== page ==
Tactics For Catching Big Muskie
Musky & Tiger Muskie
All about fishing for muskellunge, more commonly referred to as muskie. These are the big boys of the pike family and can put up a tremendous fight. They are eating machines and will devour anything they can catch. Tiger muskie are a hybrid of muskellunge and northern pike. Most muskie anglers practice catch and release. Click the 'STATES' button above to find muskie lakes by state.
Heavy duty, rods, reels, line, leaders and lures are in order when muskie fishing. Level wind reels with 50# to 80# braid, on a 7' heavy action rod is a good place to start. At any time you could hook a monster, so being prepared is advised. This is not finesse fishing, so bring out the big baits. You can see a list of top producing muskie lures here. Live bait (where legal) and cut bait are also good options to consider.
Dawn and dusk are often the most active hours of the day. Spring and Fall are top seasons for musky. Summer, in colder climates, can also produce good catches. Most muskie waters freeze over in winter, some of which are legal for catching muskie through the ice.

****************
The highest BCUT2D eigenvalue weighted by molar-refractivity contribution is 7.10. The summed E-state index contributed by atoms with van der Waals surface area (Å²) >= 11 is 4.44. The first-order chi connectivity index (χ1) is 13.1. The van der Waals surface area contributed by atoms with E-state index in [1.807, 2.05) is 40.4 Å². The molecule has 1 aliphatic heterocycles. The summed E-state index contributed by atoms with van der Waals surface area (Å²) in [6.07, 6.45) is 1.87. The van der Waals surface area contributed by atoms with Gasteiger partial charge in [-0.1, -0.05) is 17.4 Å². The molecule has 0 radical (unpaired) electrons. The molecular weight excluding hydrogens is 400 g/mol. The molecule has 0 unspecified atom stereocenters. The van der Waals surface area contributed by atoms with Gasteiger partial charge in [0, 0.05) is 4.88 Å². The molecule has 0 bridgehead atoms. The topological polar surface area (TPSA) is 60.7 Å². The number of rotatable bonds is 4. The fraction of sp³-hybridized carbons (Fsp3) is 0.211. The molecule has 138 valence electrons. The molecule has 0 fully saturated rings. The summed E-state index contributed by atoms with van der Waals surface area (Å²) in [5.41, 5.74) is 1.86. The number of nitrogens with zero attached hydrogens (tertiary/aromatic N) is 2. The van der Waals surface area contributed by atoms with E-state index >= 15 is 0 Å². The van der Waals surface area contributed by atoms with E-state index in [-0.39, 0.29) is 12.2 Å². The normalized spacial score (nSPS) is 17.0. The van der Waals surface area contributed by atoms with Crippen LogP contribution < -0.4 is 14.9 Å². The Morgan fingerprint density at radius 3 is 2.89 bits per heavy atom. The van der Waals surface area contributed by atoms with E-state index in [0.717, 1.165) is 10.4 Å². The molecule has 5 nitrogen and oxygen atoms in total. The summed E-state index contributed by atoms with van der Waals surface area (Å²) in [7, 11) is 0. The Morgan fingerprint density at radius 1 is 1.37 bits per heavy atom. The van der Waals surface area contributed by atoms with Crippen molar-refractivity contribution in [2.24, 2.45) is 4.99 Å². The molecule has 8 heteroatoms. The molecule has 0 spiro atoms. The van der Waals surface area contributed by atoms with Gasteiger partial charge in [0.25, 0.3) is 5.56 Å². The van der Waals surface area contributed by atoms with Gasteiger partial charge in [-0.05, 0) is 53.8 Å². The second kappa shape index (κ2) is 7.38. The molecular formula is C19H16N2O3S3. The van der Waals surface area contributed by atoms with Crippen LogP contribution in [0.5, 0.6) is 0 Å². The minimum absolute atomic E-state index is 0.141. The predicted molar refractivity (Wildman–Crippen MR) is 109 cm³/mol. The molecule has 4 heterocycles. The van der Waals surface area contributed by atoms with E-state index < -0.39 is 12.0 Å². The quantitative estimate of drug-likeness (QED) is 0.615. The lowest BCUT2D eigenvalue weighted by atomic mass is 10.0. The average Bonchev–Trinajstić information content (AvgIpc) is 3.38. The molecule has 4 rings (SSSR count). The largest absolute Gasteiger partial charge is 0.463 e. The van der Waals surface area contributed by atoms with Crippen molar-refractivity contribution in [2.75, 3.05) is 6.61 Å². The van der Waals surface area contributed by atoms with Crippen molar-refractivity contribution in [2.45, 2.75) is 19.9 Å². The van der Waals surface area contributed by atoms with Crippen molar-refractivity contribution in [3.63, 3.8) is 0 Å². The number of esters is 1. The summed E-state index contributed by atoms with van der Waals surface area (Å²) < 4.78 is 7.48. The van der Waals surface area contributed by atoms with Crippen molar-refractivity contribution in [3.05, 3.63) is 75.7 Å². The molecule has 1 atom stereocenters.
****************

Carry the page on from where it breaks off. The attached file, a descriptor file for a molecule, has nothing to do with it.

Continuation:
Muskie - Muskellunge
The largest of the pike family, they are found in about half the states. Ideal water temperature: 55° to 70°
World record: 69 pounds, 9 ounces
Weeds and vegetation are the best place to locate musky. In waters without weeds, look for rocky banks nearby deeper water. Use big lures in the 5 to 10 inch length. Bright colors and noisy or vibrating lures can draw muskie from some distance. Trolling deep diving crankbaits can often be the ticket, especially if the fish are hanging outside the weedy areas in deeper water.
Sharp teeth, gill plates and fins can cause a lot of pain. Use a good net and pliers when landing these big guys.
Fishing for muskie and/or tiger musky, by state.